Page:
1507. Application of GenoSure Archive© in Clinical Practice
Session: Poster Abstract Session: HIV Drug Resistance
Friday, October 28, 2016
Room: Poster Hall

Application of GenoSure Archive© in Clinical Practice

HK Singh MD, S Jones MD, C Vaamonde MD, T Wilkin MD

Background: Modification of antiretroviral (ARV) regimens among virally suppressed HIV positive patients in the absence of historical antiretroviral resistance data is challenging. In this setting, the GenoSure Archive (GA) can provide resistance data by amplifying HIV-1 DNA from plasma blood monocyte cells.  However, there is a paucity of data on the clinical utility of this test when choosing subsequent regimens.

Methods: We conducted a retrospective cohort study of all HIV positive adults with a GA while virally suppressed on ARVs (plasma RNA <200 copies/mL) at a large urban NYC clinic from 12/2014-12/2015. Demographic data, reasons for obtaining GA, pre and post ARV regimens and HIV parameters, and all available historical resistance studies were abstracted. ARV resistance mutations were based on IAS-USA mutations. We used descriptive calculations.

Results:  140 patients had a GA test, ( mean age 54 years (24-74), 27% female, mean duration  HIV infection 20 years (1-32), median 588 CD4 cells/mm3). 21% patients had viral blips (21-200 copies/ml), the rest were undetectable. 39% of patients had no available historical resistance records. Simplification (35%) was the main reason for obtaining GA, followed by verification of regimen (28%), side-effects (27%), and drug-drug interactions (10%). One-third of the GA results were wildtype, 24%, 24%, and 19% had 1, 2, and 3 class resistance, respectively. Concordance between the GA and historical genotypes is presented in Table 1. Of the 140 patients, 79 had post GA ARV regimen changes;   85% of those with available data remained undetectable at 3 months.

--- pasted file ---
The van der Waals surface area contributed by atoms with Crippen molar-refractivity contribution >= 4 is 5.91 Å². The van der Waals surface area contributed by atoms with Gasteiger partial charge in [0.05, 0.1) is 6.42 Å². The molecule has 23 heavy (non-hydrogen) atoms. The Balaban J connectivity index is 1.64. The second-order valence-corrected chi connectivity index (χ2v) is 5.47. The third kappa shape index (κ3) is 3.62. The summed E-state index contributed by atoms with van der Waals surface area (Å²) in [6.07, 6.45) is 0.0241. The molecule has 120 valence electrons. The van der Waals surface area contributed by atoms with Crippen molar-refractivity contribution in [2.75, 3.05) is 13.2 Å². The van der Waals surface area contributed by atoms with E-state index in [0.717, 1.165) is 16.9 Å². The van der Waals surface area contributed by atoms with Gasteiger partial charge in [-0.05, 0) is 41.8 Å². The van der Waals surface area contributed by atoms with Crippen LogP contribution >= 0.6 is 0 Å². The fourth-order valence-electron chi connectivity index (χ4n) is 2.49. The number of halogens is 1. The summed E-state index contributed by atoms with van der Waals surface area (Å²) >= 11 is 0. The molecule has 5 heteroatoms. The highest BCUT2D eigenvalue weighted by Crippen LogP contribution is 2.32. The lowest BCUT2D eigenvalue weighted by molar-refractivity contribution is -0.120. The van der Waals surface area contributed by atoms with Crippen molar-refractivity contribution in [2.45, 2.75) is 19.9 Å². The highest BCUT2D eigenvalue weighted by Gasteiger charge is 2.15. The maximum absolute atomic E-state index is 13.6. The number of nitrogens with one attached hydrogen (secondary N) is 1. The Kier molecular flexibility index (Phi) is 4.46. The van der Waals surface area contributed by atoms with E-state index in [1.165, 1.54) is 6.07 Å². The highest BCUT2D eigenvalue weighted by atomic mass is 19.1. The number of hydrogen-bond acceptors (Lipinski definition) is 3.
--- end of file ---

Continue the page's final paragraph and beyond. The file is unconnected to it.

Conclusion: Use of the GA resulted in ARV switches in over 50% patients. GA has excellent concordance with historical genotypes and detected additional mutations as compared to historical resistance . GA is new useful tool in the management of HIV infection, but larger studies with viral outcome data are needed to determine the precision of its utility.

Table 1. Overall and Class Concordance.

 

NRTI

NNRTI

PI

All classes

any class

On GA only

17 (24.6%)

15 (21.7%)

12 (17.4%)

6 (8.7%)

25 (36.2%)

Concordance

50 (72.5%)

50 (72.5%)

53 (76.8%)

37 (53.6%)

63 (91.3%)

Not detected on GA

2 (2.9%)

4 (5.8%)

4 (5.8%)

0

8 (11.6%)

Note: n (%)

 


Harjot Singh, MD ScM1, Sian Jones, MD2, Carlos Vaamonde, MD2 and Timothy Wilkin, MD, MPH, FIDSA1, (1)Division of Infectious Diseases, Weill Cornell Medicine, New York, NY, (2)Division of Infectious Diseases, Weill Cornell Medicine-New York Presbyterian Hospital, New York, NY

Disclosures:

H. Singh, Gilead: Scientific Advisor , Consulting fee

S. Jones, None

C. Vaamonde, None

T. Wilkin, Bristol-Myers Squibb: Grant Investigator , Research support
Gilead Sciences: Grant Investigator , Research support
Glaxo Smith Kline/ViiV: Grant Investigator , Research support

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